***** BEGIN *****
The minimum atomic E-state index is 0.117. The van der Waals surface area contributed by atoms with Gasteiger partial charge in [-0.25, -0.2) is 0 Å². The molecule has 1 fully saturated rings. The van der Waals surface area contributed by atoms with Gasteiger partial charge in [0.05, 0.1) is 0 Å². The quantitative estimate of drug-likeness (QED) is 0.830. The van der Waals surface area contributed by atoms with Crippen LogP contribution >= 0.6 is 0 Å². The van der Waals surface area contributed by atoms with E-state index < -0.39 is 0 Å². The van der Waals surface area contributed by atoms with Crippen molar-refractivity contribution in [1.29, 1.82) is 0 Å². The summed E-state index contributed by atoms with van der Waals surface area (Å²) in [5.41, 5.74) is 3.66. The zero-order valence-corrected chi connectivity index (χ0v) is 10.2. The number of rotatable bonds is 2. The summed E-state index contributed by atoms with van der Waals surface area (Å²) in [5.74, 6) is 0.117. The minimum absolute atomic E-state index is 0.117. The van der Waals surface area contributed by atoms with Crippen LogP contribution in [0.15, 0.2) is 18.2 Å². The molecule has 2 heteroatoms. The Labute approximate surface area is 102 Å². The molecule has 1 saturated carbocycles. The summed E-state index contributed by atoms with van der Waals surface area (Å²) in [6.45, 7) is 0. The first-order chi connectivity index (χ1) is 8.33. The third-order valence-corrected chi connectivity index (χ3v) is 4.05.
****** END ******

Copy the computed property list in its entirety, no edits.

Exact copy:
The minimum atomic E-state index is 0.117. The van der Waals surface area contributed by atoms with Gasteiger partial charge in [-0.25, -0.2) is 0 Å². The molecule has 1 fully saturated rings. The van der Waals surface area contributed by atoms with Gasteiger partial charge in [0.05, 0.1) is 0 Å². The quantitative estimate of drug-likeness (QED) is 0.830. The van der Waals surface area contributed by atoms with Crippen LogP contribution >= 0.6 is 0 Å². The van der Waals surface area contributed by atoms with E-state index < -0.39 is 0 Å². The van der Waals surface area contributed by atoms with Crippen molar-refractivity contribution in [1.29, 1.82) is 0 Å². The summed E-state index contributed by atoms with van der Waals surface area (Å²) in [5.41, 5.74) is 3.66. The zero-order valence-corrected chi connectivity index (χ0v) is 10.2. The number of rotatable bonds is 2. The summed E-state index contributed by atoms with van der Waals surface area (Å²) in [5.74, 6) is 0.117. The minimum absolute atomic E-state index is 0.117. The van der Waals surface area contributed by atoms with Crippen LogP contribution in [0.15, 0.2) is 18.2 Å². The molecule has 2 heteroatoms. The Labute approximate surface area is 102 Å². The molecule has 1 saturated carbocycles. The summed E-state index contributed by atoms with van der Waals surface area (Å²) in [6.45, 7) is 0. The first-order chi connectivity index (χ1) is 8.33. The third-order valence-corrected chi connectivity index (χ3v) is 4.05.